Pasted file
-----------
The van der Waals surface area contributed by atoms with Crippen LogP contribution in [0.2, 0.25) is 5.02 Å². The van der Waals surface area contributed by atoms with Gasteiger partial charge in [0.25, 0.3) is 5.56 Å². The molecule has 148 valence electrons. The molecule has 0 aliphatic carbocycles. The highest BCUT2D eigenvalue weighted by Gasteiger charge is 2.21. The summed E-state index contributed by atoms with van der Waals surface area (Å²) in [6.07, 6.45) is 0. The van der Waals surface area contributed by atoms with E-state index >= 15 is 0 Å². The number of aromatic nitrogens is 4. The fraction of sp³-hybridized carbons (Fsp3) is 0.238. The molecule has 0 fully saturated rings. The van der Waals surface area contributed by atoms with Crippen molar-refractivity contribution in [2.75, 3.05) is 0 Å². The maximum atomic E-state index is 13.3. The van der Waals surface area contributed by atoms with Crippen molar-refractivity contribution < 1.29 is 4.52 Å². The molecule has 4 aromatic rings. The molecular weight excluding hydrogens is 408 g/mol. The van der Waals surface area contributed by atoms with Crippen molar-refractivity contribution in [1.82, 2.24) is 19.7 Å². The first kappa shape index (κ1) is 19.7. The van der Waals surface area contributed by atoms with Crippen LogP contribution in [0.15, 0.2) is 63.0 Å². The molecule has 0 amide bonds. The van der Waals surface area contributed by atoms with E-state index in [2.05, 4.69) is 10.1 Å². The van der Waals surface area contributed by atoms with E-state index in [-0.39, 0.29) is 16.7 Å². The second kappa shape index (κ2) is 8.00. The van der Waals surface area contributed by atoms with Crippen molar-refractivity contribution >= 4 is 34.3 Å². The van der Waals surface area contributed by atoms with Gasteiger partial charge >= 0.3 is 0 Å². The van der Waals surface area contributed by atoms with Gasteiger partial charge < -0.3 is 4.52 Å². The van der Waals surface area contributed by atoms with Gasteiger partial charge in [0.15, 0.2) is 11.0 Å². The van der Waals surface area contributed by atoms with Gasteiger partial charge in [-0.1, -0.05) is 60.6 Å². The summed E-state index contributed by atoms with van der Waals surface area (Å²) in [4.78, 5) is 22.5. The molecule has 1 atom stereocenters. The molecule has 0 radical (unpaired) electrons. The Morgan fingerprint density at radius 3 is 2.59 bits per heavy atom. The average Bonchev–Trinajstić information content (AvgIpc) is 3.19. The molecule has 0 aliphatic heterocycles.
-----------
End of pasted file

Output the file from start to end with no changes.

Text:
The van der Waals surface area contributed by atoms with Crippen LogP contribution in [0.2, 0.25) is 5.02 Å². The van der Waals surface area contributed by atoms with Gasteiger partial charge in [0.25, 0.3) is 5.56 Å². The molecule has 148 valence electrons. The molecule has 0 aliphatic carbocycles. The highest BCUT2D eigenvalue weighted by Gasteiger charge is 2.21. The summed E-state index contributed by atoms with van der Waals surface area (Å²) in [6.07, 6.45) is 0. The van der Waals surface area contributed by atoms with E-state index >= 15 is 0 Å². The number of aromatic nitrogens is 4. The fraction of sp³-hybridized carbons (Fsp3) is 0.238. The molecule has 0 fully saturated rings. The van der Waals surface area contributed by atoms with Crippen molar-refractivity contribution in [2.75, 3.05) is 0 Å². The maximum atomic E-state index is 13.3. The van der Waals surface area contributed by atoms with Crippen molar-refractivity contribution < 1.29 is 4.52 Å². The molecule has 4 aromatic rings. The molecular weight excluding hydrogens is 408 g/mol. The van der Waals surface area contributed by atoms with Crippen molar-refractivity contribution in [1.82, 2.24) is 19.7 Å². The first kappa shape index (κ1) is 19.7. The van der Waals surface area contributed by atoms with Crippen LogP contribution in [0.15, 0.2) is 63.0 Å². The molecule has 0 amide bonds. The van der Waals surface area contributed by atoms with E-state index in [2.05, 4.69) is 10.1 Å². The van der Waals surface area contributed by atoms with E-state index in [-0.39, 0.29) is 16.7 Å². The second kappa shape index (κ2) is 8.00. The van der Waals surface area contributed by atoms with Crippen molar-refractivity contribution >= 4 is 34.3 Å². The van der Waals surface area contributed by atoms with Gasteiger partial charge >= 0.3 is 0 Å². The van der Waals surface area contributed by atoms with Gasteiger partial charge < -0.3 is 4.52 Å². The van der Waals surface area contributed by atoms with Gasteiger partial charge in [0.15, 0.2) is 11.0 Å². The van der Waals surface area contributed by atoms with Gasteiger partial charge in [-0.1, -0.05) is 60.6 Å². The summed E-state index contributed by atoms with van der Waals surface area (Å²) in [4.78, 5) is 22.5. The molecule has 1 atom stereocenters. The molecule has 0 radical (unpaired) electrons. The Morgan fingerprint density at radius 3 is 2.59 bits per heavy atom. The average Bonchev–Trinajstić information content (AvgIpc) is 3.19. The molecule has 0 aliphatic heterocycles.